Join us and millions of others on the journey to better health and a better planet. Here’s how and why we do it — small changes that make a big difference.Recipes
The term "plant-based" means a plant-first diet, a diet with plants (as in fresh, wholefood ingredients) at the center, but that doesn't mean it has to be 100% of the time. If you're eating plants 80% of the time, that's plant-based, and you'd reap all the health benefits (and the world would reap the environmental ones). The vision is to have the least amount of animal products in your diet; it's up to you.
You eat whole grains, fruits, vegetables, legumes, nuts, and seeds on a whole-food, plant-based diet while avoiding oils, processed foods, meat, egg, and dairy.
You eat whole grains, fruits, vegetables, legumes, nuts and seeds, and oils on a plant-based diet while avoiding meat, egg, and dairy.
A vegan person does not eat or use anything derived from animals. Being vegan is a moral decision that incorporates everything in a person's life.
In his book Fibre Fuelled, Dr Will Bulsiewicz, or 'Dr B', indicates that gut health is the key to boosting our metabolism, balancing our hormones, and taming the inflammation that causes a host of diseases. And the scientifically proven way to fuel our guts is with dietary fiber from an abundant variety of colorful plants.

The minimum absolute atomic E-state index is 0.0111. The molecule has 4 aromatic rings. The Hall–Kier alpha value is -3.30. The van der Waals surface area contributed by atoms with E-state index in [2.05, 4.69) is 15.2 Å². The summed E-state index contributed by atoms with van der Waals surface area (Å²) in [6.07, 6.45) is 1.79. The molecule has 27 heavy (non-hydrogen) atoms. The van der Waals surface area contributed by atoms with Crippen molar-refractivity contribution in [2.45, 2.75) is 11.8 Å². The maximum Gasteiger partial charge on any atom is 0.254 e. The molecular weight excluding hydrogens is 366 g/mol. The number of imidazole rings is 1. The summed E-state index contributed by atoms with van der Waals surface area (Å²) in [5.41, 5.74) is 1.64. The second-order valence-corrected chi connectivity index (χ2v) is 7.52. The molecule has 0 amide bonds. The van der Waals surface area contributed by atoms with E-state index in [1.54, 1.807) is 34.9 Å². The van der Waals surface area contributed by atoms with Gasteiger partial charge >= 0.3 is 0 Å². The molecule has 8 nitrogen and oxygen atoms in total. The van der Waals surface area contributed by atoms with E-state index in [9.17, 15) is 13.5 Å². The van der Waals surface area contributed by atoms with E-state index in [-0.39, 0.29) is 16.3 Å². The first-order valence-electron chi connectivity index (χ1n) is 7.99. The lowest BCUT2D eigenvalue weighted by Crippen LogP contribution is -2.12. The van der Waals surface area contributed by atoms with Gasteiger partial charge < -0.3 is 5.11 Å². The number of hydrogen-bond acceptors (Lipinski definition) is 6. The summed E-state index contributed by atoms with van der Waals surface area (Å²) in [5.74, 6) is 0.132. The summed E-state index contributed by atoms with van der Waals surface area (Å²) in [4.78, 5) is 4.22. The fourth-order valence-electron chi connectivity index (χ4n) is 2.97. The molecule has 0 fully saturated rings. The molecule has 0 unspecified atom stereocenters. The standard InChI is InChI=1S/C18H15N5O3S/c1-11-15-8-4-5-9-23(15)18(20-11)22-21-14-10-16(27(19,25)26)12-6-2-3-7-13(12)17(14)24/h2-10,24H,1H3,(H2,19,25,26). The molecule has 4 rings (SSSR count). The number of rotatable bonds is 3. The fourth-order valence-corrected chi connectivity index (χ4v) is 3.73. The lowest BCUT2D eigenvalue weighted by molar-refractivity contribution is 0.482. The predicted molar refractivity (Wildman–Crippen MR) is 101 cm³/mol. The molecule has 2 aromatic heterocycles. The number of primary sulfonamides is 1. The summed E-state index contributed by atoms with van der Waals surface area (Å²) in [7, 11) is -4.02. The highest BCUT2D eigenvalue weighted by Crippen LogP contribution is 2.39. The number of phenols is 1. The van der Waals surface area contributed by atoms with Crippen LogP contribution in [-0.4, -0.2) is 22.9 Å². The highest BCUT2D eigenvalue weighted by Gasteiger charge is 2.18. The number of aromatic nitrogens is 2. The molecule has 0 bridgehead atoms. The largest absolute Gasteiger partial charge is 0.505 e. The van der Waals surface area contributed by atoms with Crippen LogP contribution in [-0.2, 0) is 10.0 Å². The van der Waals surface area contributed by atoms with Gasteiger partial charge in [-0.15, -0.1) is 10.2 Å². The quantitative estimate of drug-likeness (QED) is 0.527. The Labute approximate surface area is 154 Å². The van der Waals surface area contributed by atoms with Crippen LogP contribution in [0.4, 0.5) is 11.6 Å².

Ferritin is the iron storage protein, so ferritin indicates how much iron is stored in our bodies. Iron is critical for our bodies because it transports oxygen throughout our body for various uses, from red blood cell formation to metabolic processes to DNA synthesis, and if your ferritin levels are low this indicates you have inadequate iron stores in your body, but not necessarily a full-blown iron deficiency.
To maintain adequate iron stores in the body, the recommended dietary allowance for iron is 18 mg for adult females up through menopause and around 10 mg for adult men and postmenopausal women.
Vegans and other plant-based individuals might need to consume more than the RDA of iron because non-heme (plant-based iron) is not as bioavailable as heme (animal-based iron). Especially if you are active, plant-based people need to eat more iron rich foods to account for this.
Blood work looking at ferritin levels can help you catch an iron deficiency early before your iron levels get low enough to cause significant symptoms.
But even if you do eat iron-rich foods, other factors could lead to low levels of ferritin. Here are a few of the common culprits: Menstrual losses in females can lead to iron losses each month. This averages to around 1 mg of iron/menstrual cycle. Iron losses in sweat during heavy exercise, especially in hot weather. Foot strike hemolysis. Inadequate intake of iron containing foods due to behaviors such as disordered eating, dieting, or high activity levels increasing your iron needs. Eating iron rich foods with foods/beverages that can impair iron absorption such as coffee, tea, red wine, calcium rich foods, and calcium supplements. Health conditions that affect iron abortion, such as Celiac Disease and Crohn’s Disease.